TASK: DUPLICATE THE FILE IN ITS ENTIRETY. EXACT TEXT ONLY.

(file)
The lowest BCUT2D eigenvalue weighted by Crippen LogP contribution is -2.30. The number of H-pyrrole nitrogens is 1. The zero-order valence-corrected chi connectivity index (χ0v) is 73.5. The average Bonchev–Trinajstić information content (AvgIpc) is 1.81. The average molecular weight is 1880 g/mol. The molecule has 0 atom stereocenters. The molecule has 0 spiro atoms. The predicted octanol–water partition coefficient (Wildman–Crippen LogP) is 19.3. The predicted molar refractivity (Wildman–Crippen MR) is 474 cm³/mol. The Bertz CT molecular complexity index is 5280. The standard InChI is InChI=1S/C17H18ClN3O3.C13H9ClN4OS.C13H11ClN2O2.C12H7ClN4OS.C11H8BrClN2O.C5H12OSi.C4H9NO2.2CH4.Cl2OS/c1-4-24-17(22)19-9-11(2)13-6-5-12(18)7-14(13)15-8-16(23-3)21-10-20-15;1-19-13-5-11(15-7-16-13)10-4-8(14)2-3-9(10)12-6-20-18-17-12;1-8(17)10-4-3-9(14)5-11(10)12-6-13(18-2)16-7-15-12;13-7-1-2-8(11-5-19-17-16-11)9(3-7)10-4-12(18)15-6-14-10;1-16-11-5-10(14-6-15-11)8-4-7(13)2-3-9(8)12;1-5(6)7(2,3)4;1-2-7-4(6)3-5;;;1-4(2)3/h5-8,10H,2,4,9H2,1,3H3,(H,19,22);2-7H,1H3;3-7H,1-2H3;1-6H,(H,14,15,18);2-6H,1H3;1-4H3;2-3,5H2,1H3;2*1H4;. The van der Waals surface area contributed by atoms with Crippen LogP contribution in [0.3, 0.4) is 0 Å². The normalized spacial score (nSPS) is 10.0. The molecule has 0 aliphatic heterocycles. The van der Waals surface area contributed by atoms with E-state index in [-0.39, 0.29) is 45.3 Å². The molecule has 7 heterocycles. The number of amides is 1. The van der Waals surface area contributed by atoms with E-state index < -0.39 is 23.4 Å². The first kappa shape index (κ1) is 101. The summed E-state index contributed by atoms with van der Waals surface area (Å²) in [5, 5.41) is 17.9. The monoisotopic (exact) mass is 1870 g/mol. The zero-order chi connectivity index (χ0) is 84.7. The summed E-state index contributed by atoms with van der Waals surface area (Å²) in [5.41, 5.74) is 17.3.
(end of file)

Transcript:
The lowest BCUT2D eigenvalue weighted by Crippen LogP contribution is -2.30. The number of H-pyrrole nitrogens is 1. The zero-order valence-corrected chi connectivity index (χ0v) is 73.5. The average Bonchev–Trinajstić information content (AvgIpc) is 1.81. The average molecular weight is 1880 g/mol. The molecule has 0 atom stereocenters. The molecule has 0 spiro atoms. The predicted octanol–water partition coefficient (Wildman–Crippen LogP) is 19.3. The predicted molar refractivity (Wildman–Crippen MR) is 474 cm³/mol. The Bertz CT molecular complexity index is 5280. The standard InChI is InChI=1S/C17H18ClN3O3.C13H9ClN4OS.C13H11ClN2O2.C12H7ClN4OS.C11H8BrClN2O.C5H12OSi.C4H9NO2.2CH4.Cl2OS/c1-4-24-17(22)19-9-11(2)13-6-5-12(18)7-14(13)15-8-16(23-3)21-10-20-15;1-19-13-5-11(15-7-16-13)10-4-8(14)2-3-9(10)12-6-20-18-17-12;1-8(17)10-4-3-9(14)5-11(10)12-6-13(18-2)16-7-15-12;13-7-1-2-8(11-5-19-17-16-11)9(3-7)10-4-12(18)15-6-14-10;1-16-11-5-10(14-6-15-11)8-4-7(13)2-3-9(8)12;1-5(6)7(2,3)4;1-2-7-4(6)3-5;;;1-4(2)3/h5-8,10H,2,4,9H2,1,3H3,(H,19,22);2-7H,1H3;3-7H,1-2H3;1-6H,(H,14,15,18);2-6H,1H3;1-4H3;2-3,5H2,1H3;2*1H4;. The van der Waals surface area contributed by atoms with Crippen LogP contribution in [0.3, 0.4) is 0 Å². The normalized spacial score (nSPS) is 10.0. The molecule has 0 aliphatic heterocycles. The van der Waals surface area contributed by atoms with E-state index in [-0.39, 0.29) is 45.3 Å². The molecule has 7 heterocycles. The number of amides is 1. The van der Waals surface area contributed by atoms with E-state index < -0.39 is 23.4 Å². The first kappa shape index (κ1) is 101. The summed E-state index contributed by atoms with van der Waals surface area (Å²) in [5, 5.41) is 17.9. The monoisotopic (exact) mass is 1870 g/mol. The zero-order chi connectivity index (χ0) is 84.7. The summed E-state index contributed by atoms with van der Waals surface area (Å²) in [5.41, 5.74) is 17.3.